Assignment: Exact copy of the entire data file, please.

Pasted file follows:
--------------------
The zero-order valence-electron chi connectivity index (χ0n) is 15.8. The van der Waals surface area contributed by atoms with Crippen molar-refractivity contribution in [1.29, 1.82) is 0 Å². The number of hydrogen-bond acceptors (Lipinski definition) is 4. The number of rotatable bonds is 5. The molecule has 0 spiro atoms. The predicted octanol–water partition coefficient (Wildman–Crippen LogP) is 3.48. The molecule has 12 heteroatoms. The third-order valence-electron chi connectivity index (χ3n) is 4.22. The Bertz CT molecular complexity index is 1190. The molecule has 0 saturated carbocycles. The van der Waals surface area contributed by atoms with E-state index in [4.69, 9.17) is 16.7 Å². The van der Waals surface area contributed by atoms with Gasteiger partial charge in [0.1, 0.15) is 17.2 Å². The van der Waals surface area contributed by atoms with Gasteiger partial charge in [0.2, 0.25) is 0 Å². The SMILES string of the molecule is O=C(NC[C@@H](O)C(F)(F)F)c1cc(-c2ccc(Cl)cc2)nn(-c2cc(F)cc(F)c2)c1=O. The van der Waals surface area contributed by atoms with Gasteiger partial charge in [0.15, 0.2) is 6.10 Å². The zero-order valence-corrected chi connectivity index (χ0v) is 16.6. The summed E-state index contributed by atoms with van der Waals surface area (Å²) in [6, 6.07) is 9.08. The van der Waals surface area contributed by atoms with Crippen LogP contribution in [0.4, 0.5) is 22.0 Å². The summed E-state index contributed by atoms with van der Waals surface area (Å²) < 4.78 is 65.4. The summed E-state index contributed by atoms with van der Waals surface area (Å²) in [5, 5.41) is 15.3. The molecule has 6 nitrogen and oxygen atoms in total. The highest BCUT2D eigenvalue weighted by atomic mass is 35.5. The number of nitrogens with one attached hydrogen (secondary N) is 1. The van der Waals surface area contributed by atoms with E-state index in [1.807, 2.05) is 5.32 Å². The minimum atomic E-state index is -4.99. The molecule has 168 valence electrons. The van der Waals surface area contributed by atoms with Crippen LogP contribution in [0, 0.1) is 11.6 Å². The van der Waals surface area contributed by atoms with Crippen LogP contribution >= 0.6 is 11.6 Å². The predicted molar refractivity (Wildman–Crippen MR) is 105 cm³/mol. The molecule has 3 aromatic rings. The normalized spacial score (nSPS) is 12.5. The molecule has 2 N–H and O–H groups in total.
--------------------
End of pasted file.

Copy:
The zero-order valence-electron chi connectivity index (χ0n) is 15.8. The van der Waals surface area contributed by atoms with Crippen molar-refractivity contribution in [1.29, 1.82) is 0 Å². The number of hydrogen-bond acceptors (Lipinski definition) is 4. The number of rotatable bonds is 5. The molecule has 0 spiro atoms. The predicted octanol–water partition coefficient (Wildman–Crippen LogP) is 3.48. The molecule has 12 heteroatoms. The third-order valence-electron chi connectivity index (χ3n) is 4.22. The Bertz CT molecular complexity index is 1190. The molecule has 0 saturated carbocycles. The van der Waals surface area contributed by atoms with E-state index in [4.69, 9.17) is 16.7 Å². The van der Waals surface area contributed by atoms with Gasteiger partial charge in [0.1, 0.15) is 17.2 Å². The van der Waals surface area contributed by atoms with Gasteiger partial charge in [0.2, 0.25) is 0 Å². The SMILES string of the molecule is O=C(NC[C@@H](O)C(F)(F)F)c1cc(-c2ccc(Cl)cc2)nn(-c2cc(F)cc(F)c2)c1=O. The van der Waals surface area contributed by atoms with Gasteiger partial charge in [0.15, 0.2) is 6.10 Å². The zero-order valence-corrected chi connectivity index (χ0v) is 16.6. The summed E-state index contributed by atoms with van der Waals surface area (Å²) in [6, 6.07) is 9.08. The van der Waals surface area contributed by atoms with Crippen LogP contribution in [0.4, 0.5) is 22.0 Å². The summed E-state index contributed by atoms with van der Waals surface area (Å²) < 4.78 is 65.4. The summed E-state index contributed by atoms with van der Waals surface area (Å²) in [5, 5.41) is 15.3. The molecule has 6 nitrogen and oxygen atoms in total. The highest BCUT2D eigenvalue weighted by atomic mass is 35.5. The number of nitrogens with one attached hydrogen (secondary N) is 1. The van der Waals surface area contributed by atoms with E-state index in [1.807, 2.05) is 5.32 Å². The minimum atomic E-state index is -4.99. The molecule has 168 valence electrons. The van der Waals surface area contributed by atoms with Crippen LogP contribution in [0, 0.1) is 11.6 Å². The van der Waals surface area contributed by atoms with Crippen LogP contribution >= 0.6 is 11.6 Å². The predicted molar refractivity (Wildman–Crippen MR) is 105 cm³/mol. The molecule has 3 aromatic rings. The normalized spacial score (nSPS) is 12.5. The molecule has 2 N–H and O–H groups in total.